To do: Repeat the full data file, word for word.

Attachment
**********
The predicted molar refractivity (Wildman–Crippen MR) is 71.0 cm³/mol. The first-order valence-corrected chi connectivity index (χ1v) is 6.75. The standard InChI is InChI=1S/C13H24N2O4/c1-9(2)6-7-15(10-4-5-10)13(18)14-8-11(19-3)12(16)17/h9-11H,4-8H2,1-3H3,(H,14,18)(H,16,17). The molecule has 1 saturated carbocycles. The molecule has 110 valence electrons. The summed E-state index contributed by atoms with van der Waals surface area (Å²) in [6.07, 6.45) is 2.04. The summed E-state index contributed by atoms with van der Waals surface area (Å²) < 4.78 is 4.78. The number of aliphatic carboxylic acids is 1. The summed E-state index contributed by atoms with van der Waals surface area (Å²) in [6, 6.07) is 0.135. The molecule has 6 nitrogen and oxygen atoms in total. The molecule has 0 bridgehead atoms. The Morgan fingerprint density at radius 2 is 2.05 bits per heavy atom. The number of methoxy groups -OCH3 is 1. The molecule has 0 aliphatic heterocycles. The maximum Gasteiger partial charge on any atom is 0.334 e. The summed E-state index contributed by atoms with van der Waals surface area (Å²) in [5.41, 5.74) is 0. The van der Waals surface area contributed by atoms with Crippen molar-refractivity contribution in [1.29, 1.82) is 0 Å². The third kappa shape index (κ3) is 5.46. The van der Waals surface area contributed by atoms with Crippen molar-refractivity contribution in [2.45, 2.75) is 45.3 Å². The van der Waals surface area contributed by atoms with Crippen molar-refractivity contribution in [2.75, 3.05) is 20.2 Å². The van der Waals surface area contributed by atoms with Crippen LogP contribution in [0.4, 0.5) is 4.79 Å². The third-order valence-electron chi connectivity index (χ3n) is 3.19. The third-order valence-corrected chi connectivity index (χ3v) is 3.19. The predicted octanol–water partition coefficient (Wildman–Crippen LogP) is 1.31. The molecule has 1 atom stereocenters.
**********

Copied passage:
The predicted molar refractivity (Wildman–Crippen MR) is 71.0 cm³/mol. The first-order valence-corrected chi connectivity index (χ1v) is 6.75. The standard InChI is InChI=1S/C13H24N2O4/c1-9(2)6-7-15(10-4-5-10)13(18)14-8-11(19-3)12(16)17/h9-11H,4-8H2,1-3H3,(H,14,18)(H,16,17). The molecule has 1 saturated carbocycles. The molecule has 110 valence electrons. The summed E-state index contributed by atoms with van der Waals surface area (Å²) in [6.07, 6.45) is 2.04. The summed E-state index contributed by atoms with van der Waals surface area (Å²) < 4.78 is 4.78. The number of aliphatic carboxylic acids is 1. The summed E-state index contributed by atoms with van der Waals surface area (Å²) in [6, 6.07) is 0.135. The molecule has 6 nitrogen and oxygen atoms in total. The molecule has 0 bridgehead atoms. The Morgan fingerprint density at radius 2 is 2.05 bits per heavy atom. The number of methoxy groups -OCH3 is 1. The molecule has 0 aliphatic heterocycles. The maximum Gasteiger partial charge on any atom is 0.334 e. The summed E-state index contributed by atoms with van der Waals surface area (Å²) in [5.41, 5.74) is 0. The van der Waals surface area contributed by atoms with Crippen molar-refractivity contribution in [1.29, 1.82) is 0 Å². The third kappa shape index (κ3) is 5.46. The van der Waals surface area contributed by atoms with Crippen molar-refractivity contribution in [2.45, 2.75) is 45.3 Å². The van der Waals surface area contributed by atoms with Crippen molar-refractivity contribution in [2.75, 3.05) is 20.2 Å². The van der Waals surface area contributed by atoms with Crippen LogP contribution in [0.4, 0.5) is 4.79 Å². The third-order valence-electron chi connectivity index (χ3n) is 3.19. The third-order valence-corrected chi connectivity index (χ3v) is 3.19. The predicted octanol–water partition coefficient (Wildman–Crippen LogP) is 1.31. The molecule has 1 atom stereocenters.